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How to Stop a Runaway Brain!

We can train our minds, but we realize it’s a lifetime process. Here are some tools we have developed as executive coaches to help us stop the runaway brain.

Living in a safe environment in my physical world is hugely important. I so value being able to walk out the door every day and be reasonably certain that I won’t be assaulted by a band of thugs who’ll rip off my pants and steal my wallet.

That’s why when I see a cop and grudgingly think of the last traffic ticket I got, I remember that these police officers keep me safe—at one time our South Austin neighborhood was, in fact, a dangerous gangland warzone.

The 24/7 Brain War

But what about a safe mental environment? How is your brain treating you? How important is that? I think it’s amazing that many of us live in a warzone in our heads 24/7—our brains seem totally and constantly able to dredge up scenarios of disaster that work against rational thought.

It’s amazing that the same brain that helps me make great decisions and navigate life serves me unexpectedly up bizarre scenarios like these:

“My organization is in a cost-cutting mode and my team isn’t moving on our project very fast and they’re going to cut us all.”

“My leg has been throbbing and I recently heard about a person who started like this and they ended up cutting off his leg.”

“I don’t know why my 5th grade teacher didn’t like my essay. It still hurts my when I think about that.”

“Why I said what I said back in 1985. It was so insensitive. Why did I do that?”

And the list goes on and on. There are millions of scenarios that the 7.6 billion people on Planet Earth think up every day. There are some people who are oblivious to these types of thoughts, but the internal battle of the mind drives 25 million people in the US to take antidepressants and disables us on many levels

Managing the Mind—Personal Effectives Vs Internal Conflict

The thing we most need to understand is that although our minds are amazing in their ability to think, evaluate, and to create a plan forward, we have limited bandwidth. When we fill our minds with false and overblown scenarios, we’ll never be able to achieve what we are capable of achieving. Without the ability to manage our minds, our thoughts are like a runaway train, roaring down the track with nothing to stop it.

How to Stop a Runaway Brain

The human brain is an amazing universe inside of a 2 lb. organ. The different and often contradictory reactions we experience every day in our thought process reflect different agendas that different parts of our brain have.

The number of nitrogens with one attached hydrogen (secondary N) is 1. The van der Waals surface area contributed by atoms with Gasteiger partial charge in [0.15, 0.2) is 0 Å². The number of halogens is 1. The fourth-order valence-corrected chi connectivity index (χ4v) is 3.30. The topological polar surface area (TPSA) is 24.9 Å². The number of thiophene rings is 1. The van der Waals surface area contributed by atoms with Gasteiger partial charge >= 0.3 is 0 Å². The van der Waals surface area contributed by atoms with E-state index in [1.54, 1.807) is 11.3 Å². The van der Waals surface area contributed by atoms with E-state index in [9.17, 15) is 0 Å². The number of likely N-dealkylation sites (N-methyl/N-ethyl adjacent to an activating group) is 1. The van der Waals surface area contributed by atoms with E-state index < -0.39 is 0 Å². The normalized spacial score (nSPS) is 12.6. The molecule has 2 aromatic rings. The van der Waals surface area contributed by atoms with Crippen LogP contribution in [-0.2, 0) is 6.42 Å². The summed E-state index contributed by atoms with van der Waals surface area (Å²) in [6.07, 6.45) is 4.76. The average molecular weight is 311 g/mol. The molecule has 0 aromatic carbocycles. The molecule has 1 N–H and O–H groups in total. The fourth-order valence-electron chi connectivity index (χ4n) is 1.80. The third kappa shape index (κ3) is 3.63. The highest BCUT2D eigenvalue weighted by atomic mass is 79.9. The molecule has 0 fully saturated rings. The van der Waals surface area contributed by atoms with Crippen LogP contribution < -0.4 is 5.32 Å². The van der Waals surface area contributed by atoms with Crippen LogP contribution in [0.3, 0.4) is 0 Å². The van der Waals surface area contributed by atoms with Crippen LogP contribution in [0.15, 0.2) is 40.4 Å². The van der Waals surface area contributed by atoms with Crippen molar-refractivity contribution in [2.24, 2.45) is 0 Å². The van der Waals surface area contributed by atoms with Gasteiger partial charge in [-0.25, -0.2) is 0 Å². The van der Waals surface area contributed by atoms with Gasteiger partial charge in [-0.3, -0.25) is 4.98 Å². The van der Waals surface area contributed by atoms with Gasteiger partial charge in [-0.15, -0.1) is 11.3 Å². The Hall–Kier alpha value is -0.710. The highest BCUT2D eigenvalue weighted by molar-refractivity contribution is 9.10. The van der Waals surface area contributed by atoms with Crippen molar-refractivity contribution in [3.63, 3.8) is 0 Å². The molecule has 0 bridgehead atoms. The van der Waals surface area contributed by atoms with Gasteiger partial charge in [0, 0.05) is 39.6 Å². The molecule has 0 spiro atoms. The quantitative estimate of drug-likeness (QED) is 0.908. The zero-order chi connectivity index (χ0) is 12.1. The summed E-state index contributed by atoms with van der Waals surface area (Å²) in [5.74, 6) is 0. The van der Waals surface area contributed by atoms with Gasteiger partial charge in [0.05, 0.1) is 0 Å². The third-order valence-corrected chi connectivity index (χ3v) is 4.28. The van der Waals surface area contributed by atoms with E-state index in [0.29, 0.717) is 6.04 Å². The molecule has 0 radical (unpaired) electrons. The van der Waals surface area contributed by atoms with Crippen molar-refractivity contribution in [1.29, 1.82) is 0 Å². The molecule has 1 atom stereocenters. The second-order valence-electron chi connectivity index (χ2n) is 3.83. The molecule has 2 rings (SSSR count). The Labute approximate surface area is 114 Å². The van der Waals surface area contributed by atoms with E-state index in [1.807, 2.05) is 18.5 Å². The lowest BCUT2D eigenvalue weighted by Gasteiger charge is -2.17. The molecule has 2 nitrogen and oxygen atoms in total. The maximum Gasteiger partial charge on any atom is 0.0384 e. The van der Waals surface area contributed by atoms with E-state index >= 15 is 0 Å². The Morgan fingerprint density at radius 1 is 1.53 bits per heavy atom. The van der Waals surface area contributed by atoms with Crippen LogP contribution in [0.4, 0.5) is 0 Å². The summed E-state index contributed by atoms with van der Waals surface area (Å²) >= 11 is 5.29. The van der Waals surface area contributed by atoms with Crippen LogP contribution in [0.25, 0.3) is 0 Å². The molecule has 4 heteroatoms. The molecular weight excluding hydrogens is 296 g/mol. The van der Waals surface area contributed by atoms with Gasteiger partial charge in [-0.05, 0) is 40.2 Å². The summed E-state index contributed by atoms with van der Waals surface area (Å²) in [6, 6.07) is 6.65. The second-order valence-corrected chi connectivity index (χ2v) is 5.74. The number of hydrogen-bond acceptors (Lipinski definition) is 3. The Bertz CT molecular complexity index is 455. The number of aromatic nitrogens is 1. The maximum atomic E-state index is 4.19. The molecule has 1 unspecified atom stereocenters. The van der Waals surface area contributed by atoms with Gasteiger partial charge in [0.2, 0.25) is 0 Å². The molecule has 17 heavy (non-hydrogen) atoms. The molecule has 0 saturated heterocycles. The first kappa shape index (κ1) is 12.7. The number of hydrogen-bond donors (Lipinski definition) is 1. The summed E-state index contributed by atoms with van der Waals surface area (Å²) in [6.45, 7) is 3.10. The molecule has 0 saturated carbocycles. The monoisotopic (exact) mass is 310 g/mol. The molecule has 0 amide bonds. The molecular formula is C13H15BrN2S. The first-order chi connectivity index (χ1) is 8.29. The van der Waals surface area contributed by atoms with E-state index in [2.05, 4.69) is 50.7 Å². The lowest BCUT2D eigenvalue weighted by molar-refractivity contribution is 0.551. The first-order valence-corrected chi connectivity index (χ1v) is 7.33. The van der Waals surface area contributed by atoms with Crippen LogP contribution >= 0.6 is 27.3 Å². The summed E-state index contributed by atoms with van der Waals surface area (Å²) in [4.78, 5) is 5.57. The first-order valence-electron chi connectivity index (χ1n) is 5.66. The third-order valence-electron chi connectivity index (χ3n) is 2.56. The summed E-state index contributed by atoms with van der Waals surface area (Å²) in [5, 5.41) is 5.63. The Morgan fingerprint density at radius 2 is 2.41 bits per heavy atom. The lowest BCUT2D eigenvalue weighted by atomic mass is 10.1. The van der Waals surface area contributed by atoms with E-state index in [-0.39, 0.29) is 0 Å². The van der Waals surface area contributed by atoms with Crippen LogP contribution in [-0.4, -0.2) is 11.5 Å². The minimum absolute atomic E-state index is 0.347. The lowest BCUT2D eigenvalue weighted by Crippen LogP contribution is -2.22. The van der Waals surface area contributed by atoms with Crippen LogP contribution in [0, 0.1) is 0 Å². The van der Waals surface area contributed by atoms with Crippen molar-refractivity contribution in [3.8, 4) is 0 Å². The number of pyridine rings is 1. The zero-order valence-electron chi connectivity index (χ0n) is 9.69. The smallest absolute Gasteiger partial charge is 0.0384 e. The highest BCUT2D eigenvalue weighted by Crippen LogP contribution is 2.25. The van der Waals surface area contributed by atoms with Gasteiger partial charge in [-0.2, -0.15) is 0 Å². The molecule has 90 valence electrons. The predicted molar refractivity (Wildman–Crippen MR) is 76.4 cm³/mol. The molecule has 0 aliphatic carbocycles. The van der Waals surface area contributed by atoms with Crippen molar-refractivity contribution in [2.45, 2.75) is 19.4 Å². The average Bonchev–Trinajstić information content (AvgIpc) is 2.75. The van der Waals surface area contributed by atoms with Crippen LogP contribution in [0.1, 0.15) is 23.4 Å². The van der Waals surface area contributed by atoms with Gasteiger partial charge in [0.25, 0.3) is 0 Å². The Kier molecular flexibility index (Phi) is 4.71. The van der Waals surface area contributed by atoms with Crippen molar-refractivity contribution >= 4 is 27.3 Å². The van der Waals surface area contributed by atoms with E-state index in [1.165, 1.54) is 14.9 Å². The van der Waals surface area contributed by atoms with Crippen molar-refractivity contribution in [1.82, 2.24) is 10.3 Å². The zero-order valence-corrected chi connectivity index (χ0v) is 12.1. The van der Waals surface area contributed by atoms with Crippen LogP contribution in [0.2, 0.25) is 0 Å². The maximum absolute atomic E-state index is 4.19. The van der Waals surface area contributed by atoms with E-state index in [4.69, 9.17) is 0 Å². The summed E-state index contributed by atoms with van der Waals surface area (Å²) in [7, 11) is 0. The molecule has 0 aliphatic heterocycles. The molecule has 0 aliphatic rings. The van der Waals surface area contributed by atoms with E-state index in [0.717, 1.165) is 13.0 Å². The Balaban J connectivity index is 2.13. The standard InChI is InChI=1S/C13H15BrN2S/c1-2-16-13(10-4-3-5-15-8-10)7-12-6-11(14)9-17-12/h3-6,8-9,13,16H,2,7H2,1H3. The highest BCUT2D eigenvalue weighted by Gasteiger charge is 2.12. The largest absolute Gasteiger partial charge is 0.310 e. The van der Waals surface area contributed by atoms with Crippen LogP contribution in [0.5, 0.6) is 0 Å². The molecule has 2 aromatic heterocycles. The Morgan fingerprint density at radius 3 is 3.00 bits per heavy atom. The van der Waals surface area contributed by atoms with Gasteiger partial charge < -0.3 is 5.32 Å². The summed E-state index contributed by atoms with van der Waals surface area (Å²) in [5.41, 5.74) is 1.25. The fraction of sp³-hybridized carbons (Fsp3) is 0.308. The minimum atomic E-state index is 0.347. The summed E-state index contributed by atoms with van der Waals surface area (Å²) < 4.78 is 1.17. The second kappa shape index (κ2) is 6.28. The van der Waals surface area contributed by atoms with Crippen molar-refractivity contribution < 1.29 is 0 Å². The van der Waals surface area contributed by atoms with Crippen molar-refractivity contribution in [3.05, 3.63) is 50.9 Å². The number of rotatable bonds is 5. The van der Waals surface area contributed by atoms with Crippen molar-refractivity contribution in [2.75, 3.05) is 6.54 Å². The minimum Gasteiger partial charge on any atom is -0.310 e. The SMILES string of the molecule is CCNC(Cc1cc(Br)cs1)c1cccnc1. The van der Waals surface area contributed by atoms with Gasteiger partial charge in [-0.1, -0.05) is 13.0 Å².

There is the rational straightforward part of our brain and then there are the reactive parts of our brain that warn us of danger in extremely over reactive ways, shaming us for past and present mistakes so we don’t make them again. There are also all the automatic loops of our minds that play old tapes over and over again of things that happened long ago that are now outmoded data that have no application at all in our lives today.

Retraining our Runaway Minds

We can train our minds, but we realize it’s a lifetime process. It’s like a game of golf where we improve our swing and score, but there will never be a time when the golf ball that is our mind doesn’t go into the water or into the sand trap. In order to learn how to play the game, we have to play from the rough and get back on the fairway. You have to play the holes one by one.

Here are some tools we have developed as executive coaches to help us stop the runaway brain:

1. Intervene. Step into the bedroom of your mind to your inner child with the kind of rationality that a parent uses when his/her child is having a nightmare. Address the scenario of the upcoming event going south by asking yourself parent like questions, “Have you covered all the bases? Are you prepared? Do you have a plan B?”

2. Disrupt. Understand that the mind is an overreactive organism. If there is a danger on the horizon, the brain usually overestimates the danger. Talk yourself through what is the real danger, and turn worrying into a plan to forgive and forget the past and move on.

3. Distract. Move forward to doing the next important thing. What can I do right now to move into the future? What can I do that is so important in this moment that it will make the past recede and bring the future into focus?

The Buddhist concept of mindfulness can be key. Stay in touch with your mind and when you feel anxiety, stop yourself and ask why you’re feeling the way you feel and what you can do to focus on a positive mental focus.

Commit yourself to really liking yourself and embracing health and happiness. Most people don’t realize it, but negative thinking is a drug we get hooked on. You can become so used to negative thoughts that feeling happy, healthy, and content come to seem unnatural.

Carefully be the doorkeeper to people who are negative and lock them out. People around me just love to embrace their problems and woes and love to share them with each other. They are shocked when things are great. Chart your own course and embrace health, happiness, and a positive way forward. Love yourself and be your own best friend.

Austin, Texas

Santa Fe, New Mexico

Carol Kallendorf, PhD. | (512) 417-9756 

Jack Speer | (512) 417-9428


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